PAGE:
The days after my trip have left me with a mess of maps, notebooks, pictures and memories. As I arrange myself back into everyday, real, adult life, I hold onto a longing for the freedom that is the open road and no plan. My vacation was completely immature; an itch to satisfy curiosity and wake up every day to an adventure. I took my baby,my toddler and two teenage girls away from their comfort zones. I risked tantrums and eye rolls and bickering about who has to lean over the seat to grab the truck Jackson has thrown for the twentieth time. We ran out of everything, diapers, milk, cell phone data, patience, money, batteries, tolerance for camping and even sunny days.
Being back to adult life now, I can only relive the journey by writing about it. There are so many pictures and moments and stories that I am excited to share. We did it. We drove six thousand miles in two weeks with four kids. We are better people because of it. The best place to start? right in the middle.
July 14,2016


We are driving somewhere through Idaho. Potatoes, Napoleon Dynamite. Why do I keep saying Iowa? What do I expect? Even now, I can’t fully describe Idaho. It was everything. Farmlands sprinkled with mountains and corn and windmills. Lava rocks, desert, sand dunes. The landscape has more colors then Sherwin Williams and every hue glows. It was surreal, like the way Dorthy must have felt when she walked out of her house to a world suddenly filled with color.

I looked over my shoulder and the babies were peacefully asleep. Tired out from a morning of swimming and another day of new experiences.  They were snuggled into their car seats in the midst of a snoring contest. The girls are in the way back. Like typical teenagers they have headphones permanently attached to their ears and some electronic attached to their hands. Their faces are fixated on the window. The miracle of Idaho. More wondrous then the appeal of YouTube. More interesting then the feed of Instagram. They stopped to stare. We all did. We couldn’t stop looking. The radio was singing Band of Horses to us.
“But no one is ever gonna love you more than I do. No one’s gonna love you more than I do”


I looked over at Josh driving and held his hand. We were all here, in this moment in complete awe. I knew it was coming. I felt the urge in the back of my throat. Tears. I don’t even know why. The sky, the water, the mountains, the music, my family, the moment. It all hit me. And for the first time in a while, I cried over something good.

“Where are you going on vacation?” random person asks.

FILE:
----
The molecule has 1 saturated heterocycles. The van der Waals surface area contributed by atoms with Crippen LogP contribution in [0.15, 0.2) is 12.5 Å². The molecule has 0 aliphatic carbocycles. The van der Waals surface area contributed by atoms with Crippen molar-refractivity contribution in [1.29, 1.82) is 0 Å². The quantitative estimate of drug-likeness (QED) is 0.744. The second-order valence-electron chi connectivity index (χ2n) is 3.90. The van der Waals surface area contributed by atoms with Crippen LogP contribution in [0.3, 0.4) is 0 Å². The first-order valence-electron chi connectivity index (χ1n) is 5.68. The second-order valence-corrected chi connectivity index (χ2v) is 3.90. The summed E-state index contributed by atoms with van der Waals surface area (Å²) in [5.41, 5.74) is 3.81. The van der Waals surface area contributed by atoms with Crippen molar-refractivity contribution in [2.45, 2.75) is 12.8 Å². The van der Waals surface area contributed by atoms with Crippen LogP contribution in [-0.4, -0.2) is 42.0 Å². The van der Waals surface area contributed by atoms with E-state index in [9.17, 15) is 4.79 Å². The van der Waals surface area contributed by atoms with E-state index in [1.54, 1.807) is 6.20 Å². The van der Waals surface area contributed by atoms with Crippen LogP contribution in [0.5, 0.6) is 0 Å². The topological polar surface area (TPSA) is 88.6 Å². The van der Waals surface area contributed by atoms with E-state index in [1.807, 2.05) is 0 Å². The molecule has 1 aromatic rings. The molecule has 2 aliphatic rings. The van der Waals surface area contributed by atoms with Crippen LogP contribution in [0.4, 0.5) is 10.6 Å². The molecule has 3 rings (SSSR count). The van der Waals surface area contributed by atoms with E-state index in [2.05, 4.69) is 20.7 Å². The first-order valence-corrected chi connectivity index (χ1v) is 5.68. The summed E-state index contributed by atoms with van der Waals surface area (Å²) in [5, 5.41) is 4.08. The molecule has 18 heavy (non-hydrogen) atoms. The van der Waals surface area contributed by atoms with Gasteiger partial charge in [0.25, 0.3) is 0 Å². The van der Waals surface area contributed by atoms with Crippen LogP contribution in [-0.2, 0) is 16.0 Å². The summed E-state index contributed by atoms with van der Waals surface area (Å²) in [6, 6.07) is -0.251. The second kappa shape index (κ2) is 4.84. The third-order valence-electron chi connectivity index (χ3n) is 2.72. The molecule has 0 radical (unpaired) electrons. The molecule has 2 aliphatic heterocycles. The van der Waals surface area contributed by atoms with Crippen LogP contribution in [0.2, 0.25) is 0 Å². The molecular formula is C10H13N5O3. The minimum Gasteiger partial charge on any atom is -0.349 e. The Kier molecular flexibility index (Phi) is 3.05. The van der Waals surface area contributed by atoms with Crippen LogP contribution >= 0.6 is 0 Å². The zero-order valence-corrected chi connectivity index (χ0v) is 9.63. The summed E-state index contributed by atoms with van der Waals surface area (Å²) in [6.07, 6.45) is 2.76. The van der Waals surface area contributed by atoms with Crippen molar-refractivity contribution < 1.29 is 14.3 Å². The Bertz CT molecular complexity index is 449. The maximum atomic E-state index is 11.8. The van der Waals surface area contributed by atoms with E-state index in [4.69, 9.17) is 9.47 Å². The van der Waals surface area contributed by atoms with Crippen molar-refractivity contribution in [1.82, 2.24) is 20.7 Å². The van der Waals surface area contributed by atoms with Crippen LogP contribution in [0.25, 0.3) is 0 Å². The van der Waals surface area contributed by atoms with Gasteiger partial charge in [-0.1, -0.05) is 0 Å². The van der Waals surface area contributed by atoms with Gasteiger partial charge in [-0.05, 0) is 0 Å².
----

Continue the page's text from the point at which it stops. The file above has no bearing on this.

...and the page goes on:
“We are going to Oregon. Driving from Ohio. For two weeks.”
The reactions were priceless. Some were more polite (while inner questioning of my sanity)
Driving? Yes. With four kids? Yes. 39 Hours. Each way. Six thousand miles, in two weeks. Where are you going to stay? With friends some nights and some nights we will camp. Some are perplexed. Some are vocal. Some are in awe and some tell me they took a road trip as a kid and it was their most memorable vacation. I hear the voices, and the doubtful ones are the loudest. What were we thinking?
The truth is, I wasn’t sure what to expect. Josh and I had one of those nights where we probably drank too much wine and started fantasizing about this magical family road trip. I became Clark Griswold and started thinking about this adventure to Wally World. (Or in our case Oregon). The writer in me took over. It became this Kerouac meets Hunter S.Thompson meets Harry Potter dream world I cooked up in my head. I don’t know what we were supposed to find driving for days and exploring the Northwestern part of the United States. I knew it was missing. It became boggled up in the stress of our life. For me, the stress has become cumbersome. The kids felt it, and Josh felt it. I could no longer function as adult. I needed a break.
Today, we have comfortable settled into our nomadic, gypsy life. We faced uncertainty and found the flaw in our lax attitude toward planning. We had our Wally World moment (that’s for a whole other story). Today, I found the point of this trip – the journey, the adventure, started to reveal itself.  As I actually see “purple mountains and amber waves of grain” I know that my soul feels this. It is happy to the point of tears and every day we are out on the road is another  brilliant  fucking adventure.

We arrived at Bruneau Dunes State park. It was in the middle of vast farmland and we had been the only car on the road for miles. The landscape opened up and there they were: Sand dunes. I had never seen such massive sand dunes before. There were maybe thirty campsite and enough people there that it wasn’t creepy but not too much for over crowding. The sites were shaded under trees in an otherwise desert area. The dunes outlined the landscape like they were looking over the sites and the land ensuring this was a safe place to be. There was no attendee just a card we filled out that claimed site 21 just for us. As we unloaded our tents, I made a pact that I could run to the top of a dune. no problem. (easier said than done). Olivia was anxious to swim. (her goal everyday). We found a lake and it was what exactly we needed. This was our greatest camping experience. It was the reason we took this trip. After our nightly ritual of cooking hot dogs on a fire followed by S’mores, the girls took Jackson in the tent and he fell asleep nestled between them watching the Lego Movie for the millionth time. (next road trip note: have more than two movies downloaded to tablet). Cece was snuggled in my arms asleep with her thumb in her mouth. I didn’t want to go to bed because it would mean the day was over. Josh and I sat there in our American flag camping chairs with our wine under a clear sky sprinkled with stars and the sound of a coyote howling in the distance. We are halfway between Denver CO and Eugene OR and miles away from everything else we know.